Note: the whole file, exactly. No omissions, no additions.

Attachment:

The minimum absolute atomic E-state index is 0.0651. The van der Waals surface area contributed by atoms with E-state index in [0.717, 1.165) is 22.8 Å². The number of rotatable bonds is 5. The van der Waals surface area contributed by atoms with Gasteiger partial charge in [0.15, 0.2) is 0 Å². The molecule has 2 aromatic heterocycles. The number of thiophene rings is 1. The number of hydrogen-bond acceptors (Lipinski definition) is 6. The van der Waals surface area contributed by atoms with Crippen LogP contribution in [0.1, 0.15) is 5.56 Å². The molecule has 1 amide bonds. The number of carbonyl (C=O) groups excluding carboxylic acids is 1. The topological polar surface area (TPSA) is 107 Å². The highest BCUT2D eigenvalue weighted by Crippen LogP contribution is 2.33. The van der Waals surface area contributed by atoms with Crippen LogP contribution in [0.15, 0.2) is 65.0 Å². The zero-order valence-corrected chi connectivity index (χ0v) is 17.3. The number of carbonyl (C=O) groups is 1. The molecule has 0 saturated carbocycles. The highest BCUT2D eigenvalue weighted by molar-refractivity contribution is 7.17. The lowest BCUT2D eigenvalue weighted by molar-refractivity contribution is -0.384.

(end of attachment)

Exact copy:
The minimum absolute atomic E-state index is 0.0651. The van der Waals surface area contributed by atoms with E-state index in [0.717, 1.165) is 22.8 Å². The number of rotatable bonds is 5. The van der Waals surface area contributed by atoms with Gasteiger partial charge in [0.15, 0.2) is 0 Å². The molecule has 2 aromatic heterocycles. The number of thiophene rings is 1. The number of hydrogen-bond acceptors (Lipinski definition) is 6. The van der Waals surface area contributed by atoms with Crippen LogP contribution in [0.1, 0.15) is 5.56 Å². The molecule has 1 amide bonds. The number of carbonyl (C=O) groups excluding carboxylic acids is 1. The topological polar surface area (TPSA) is 107 Å². The highest BCUT2D eigenvalue weighted by Crippen LogP contribution is 2.33. The van der Waals surface area contributed by atoms with Crippen LogP contribution in [0.15, 0.2) is 65.0 Å². The zero-order valence-corrected chi connectivity index (χ0v) is 17.3. The number of carbonyl (C=O) groups is 1. The molecule has 0 saturated carbocycles. The highest BCUT2D eigenvalue weighted by molar-refractivity contribution is 7.17. The lowest BCUT2D eigenvalue weighted by molar-refractivity contribution is -0.384.